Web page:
Experts say that your home should only be about 20-40% of your net investment worth. It’s not a good picture to end up with your house as your only biggest investment.
People counter-argue that it is better to own something than to own nothing. Well, it mostly depends upon-
Rent cost: if the rental costs are cheaper than EMIs, then you may consider investing your extra money towards better opportunities which can generate higher long-term returns;
House Down payment and Interest rate: Similarly to rental cost, you should weigh all pros-cons and opportunity costs (the loss of other alternatives) of investing this money in real estate market. Consider if property investment will generate better returns or something else?
Location: The place where you buy a property makes a big difference to highs and lows in housing prices. Some places are more sensitive to real estate changes and some are not.
Ultimately, do not forget even a small increase in disposable income significantly enhances the quality of life. It’s not an intelligent idea at all to live in a ‘hand to mouth’ situation and be left with nothing to enjoy life or exigency funds, just in order to acquire the so-called ‘biggest investment’.
Takeaway: Take a sound minded decision rather than emotionally drive decision while buying a house. Otherwise, it may lead to grave consequences and huge losses of your standard of life.
These assumptions are not based on mathematical calculations or sound financial knowledge rather the underlying sentiment of these myths is simply that it is beautiful to own a house because it’s an indicator of peace and a settled life.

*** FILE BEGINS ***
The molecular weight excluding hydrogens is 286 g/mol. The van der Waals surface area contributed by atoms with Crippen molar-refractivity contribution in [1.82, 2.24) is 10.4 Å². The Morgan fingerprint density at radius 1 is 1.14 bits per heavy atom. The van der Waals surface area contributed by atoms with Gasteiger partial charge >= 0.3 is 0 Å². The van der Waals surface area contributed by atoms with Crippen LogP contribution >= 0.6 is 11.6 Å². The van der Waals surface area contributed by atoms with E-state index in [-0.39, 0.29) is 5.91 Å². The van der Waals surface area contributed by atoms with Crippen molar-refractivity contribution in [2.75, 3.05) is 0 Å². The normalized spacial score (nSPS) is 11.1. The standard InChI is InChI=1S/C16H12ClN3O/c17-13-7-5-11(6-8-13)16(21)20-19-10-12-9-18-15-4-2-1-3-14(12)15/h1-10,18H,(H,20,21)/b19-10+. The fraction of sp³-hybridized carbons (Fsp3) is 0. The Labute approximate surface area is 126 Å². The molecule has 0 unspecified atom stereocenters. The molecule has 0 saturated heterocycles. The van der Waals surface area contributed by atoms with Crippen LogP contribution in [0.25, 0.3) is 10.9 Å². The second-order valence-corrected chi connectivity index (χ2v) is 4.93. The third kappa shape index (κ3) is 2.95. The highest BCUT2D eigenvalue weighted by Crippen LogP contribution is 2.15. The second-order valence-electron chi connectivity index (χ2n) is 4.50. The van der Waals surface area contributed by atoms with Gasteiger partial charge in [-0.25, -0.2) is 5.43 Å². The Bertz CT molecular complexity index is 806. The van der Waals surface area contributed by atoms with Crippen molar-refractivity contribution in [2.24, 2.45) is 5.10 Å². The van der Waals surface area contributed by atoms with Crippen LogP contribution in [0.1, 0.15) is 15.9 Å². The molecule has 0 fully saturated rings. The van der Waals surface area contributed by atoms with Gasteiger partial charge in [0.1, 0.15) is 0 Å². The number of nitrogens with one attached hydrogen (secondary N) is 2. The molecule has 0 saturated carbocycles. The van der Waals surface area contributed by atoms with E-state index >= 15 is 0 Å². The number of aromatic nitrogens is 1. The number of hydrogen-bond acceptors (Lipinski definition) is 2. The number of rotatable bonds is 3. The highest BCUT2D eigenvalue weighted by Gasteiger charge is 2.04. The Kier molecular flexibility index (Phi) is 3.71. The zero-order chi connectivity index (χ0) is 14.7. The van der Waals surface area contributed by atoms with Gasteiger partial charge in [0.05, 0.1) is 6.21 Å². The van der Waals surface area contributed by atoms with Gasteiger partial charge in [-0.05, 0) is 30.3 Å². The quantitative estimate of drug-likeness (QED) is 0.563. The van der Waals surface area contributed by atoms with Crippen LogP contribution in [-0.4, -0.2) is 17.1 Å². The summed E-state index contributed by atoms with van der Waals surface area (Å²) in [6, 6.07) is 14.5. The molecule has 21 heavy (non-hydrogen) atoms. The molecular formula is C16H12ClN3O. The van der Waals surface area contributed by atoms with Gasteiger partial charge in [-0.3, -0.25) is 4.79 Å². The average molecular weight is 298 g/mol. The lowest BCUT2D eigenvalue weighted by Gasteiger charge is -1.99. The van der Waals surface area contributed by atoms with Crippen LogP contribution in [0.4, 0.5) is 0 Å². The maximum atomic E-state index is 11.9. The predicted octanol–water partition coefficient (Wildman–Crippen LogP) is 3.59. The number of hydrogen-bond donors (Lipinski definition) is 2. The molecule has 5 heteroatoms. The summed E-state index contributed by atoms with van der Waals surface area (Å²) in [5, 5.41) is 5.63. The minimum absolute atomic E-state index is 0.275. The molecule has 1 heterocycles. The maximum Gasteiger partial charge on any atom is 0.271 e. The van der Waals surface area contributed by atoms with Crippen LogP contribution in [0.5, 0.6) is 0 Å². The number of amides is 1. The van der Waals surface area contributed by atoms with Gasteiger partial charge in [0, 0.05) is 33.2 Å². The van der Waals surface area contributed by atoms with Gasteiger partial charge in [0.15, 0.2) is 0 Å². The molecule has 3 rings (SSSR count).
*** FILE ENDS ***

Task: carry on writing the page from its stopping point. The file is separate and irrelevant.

The tradeoff between buying a home and living on rent is not an easy one. And to be blunt, it shouldn’t be. For a salaried person living in India, owning a home seems wonderful but wait until honeymoon period ends and the reality of EMIs, maintenance charges and home insurance hits you. Similarly there are qualms about staying on rent; mainly, managing landlord’s expectations, living with the skepticism that the landlord may ask you to vacate anytime; or the fact that you cannot entirely consume the utility of the space as per your ideas.
There are compromises in both, but it is important to make a fianncially literate decision absent of these stereotypes and with least risks involved. The question is which option will be optimum and allow you to live on your terms with happiness. The dilemma of renting or buying a home is worth pondering upon.
Let’s see how we can make an informed choice backed with strong financial reasons.